I had read elsewhere that soil merely acted as a ‘mineral nutrient reservoir’ for plants, and as long as they get the nutrients through water, soil may actually not be needed to grow plants. This challenged my traditional wisdom. All doubts were soon laid to rest, however, as we entered the shed, sunlight filtering in through the opaque roof, plants growing merely with water and nutrients supplied through narrow black pipes.

Small plants were held in place with bits of sponge on vertically placed sheets of foam, surviving on nutrients supplied to their roots through water sprinklers on the other side. Likewise, rows of cherry tomato plants grew in open trays that had small tubes feeding the roots. Something akin to intravenous feeding, I found myself thinking. As I pottered around, agog with further curiosity, but constrained by lack of command over the local language, and relying on the assistance of the interpreter to understand the details, I was further surprised to see multiple pumpkins growing in a series of single pots, defying the principle of diminishing returns.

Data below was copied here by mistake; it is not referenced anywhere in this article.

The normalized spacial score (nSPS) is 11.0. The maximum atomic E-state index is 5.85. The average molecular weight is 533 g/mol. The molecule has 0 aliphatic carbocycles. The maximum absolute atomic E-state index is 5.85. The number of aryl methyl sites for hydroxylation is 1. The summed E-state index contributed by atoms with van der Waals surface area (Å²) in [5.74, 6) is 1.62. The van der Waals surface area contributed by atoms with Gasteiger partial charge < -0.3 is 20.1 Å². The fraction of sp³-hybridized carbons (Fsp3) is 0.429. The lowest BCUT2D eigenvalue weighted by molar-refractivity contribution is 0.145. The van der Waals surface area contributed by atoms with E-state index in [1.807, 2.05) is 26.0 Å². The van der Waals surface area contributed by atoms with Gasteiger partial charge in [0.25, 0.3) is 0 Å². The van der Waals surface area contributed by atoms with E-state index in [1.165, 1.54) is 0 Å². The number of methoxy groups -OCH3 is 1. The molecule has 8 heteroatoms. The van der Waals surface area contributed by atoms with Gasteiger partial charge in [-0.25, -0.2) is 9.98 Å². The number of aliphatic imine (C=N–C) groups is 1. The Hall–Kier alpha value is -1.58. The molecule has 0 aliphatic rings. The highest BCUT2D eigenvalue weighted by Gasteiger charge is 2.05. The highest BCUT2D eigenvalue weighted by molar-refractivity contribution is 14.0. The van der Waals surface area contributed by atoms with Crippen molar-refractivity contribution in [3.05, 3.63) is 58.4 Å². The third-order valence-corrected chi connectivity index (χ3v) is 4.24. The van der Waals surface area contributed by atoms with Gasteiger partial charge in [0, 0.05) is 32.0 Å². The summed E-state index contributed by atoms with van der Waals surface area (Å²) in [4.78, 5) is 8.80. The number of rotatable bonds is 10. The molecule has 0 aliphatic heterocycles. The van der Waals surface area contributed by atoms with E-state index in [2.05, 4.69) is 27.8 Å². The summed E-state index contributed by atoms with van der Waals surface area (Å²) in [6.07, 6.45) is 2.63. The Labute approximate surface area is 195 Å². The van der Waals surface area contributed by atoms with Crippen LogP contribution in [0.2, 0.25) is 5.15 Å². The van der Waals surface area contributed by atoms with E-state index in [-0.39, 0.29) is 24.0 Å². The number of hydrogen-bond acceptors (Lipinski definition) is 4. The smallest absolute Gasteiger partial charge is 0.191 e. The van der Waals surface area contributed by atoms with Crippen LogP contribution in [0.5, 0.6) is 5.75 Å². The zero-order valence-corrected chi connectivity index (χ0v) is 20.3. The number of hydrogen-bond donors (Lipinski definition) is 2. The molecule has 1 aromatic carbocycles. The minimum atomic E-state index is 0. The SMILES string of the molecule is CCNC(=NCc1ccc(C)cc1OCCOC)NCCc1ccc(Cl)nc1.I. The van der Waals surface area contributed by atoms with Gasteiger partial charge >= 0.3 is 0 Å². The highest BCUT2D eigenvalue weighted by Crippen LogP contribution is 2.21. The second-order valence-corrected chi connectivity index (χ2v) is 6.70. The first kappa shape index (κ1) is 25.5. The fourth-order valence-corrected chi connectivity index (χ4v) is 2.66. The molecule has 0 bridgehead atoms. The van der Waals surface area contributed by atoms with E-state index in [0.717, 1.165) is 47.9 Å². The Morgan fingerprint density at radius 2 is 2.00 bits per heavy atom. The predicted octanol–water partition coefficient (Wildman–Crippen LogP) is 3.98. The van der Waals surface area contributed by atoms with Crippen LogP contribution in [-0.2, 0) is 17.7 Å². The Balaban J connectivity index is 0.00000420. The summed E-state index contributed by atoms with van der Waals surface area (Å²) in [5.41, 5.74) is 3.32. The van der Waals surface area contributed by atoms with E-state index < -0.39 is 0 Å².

In my undergraduate classes I had learnt that if the law of diminishing returns did not apply, it would be possible to grow food for the whole world in a pot. And here I was privy to multiple numbers of pumpkins growing in a single pot— not enough for the whole world, but certainly much more than one would expect to see growing in a single pot.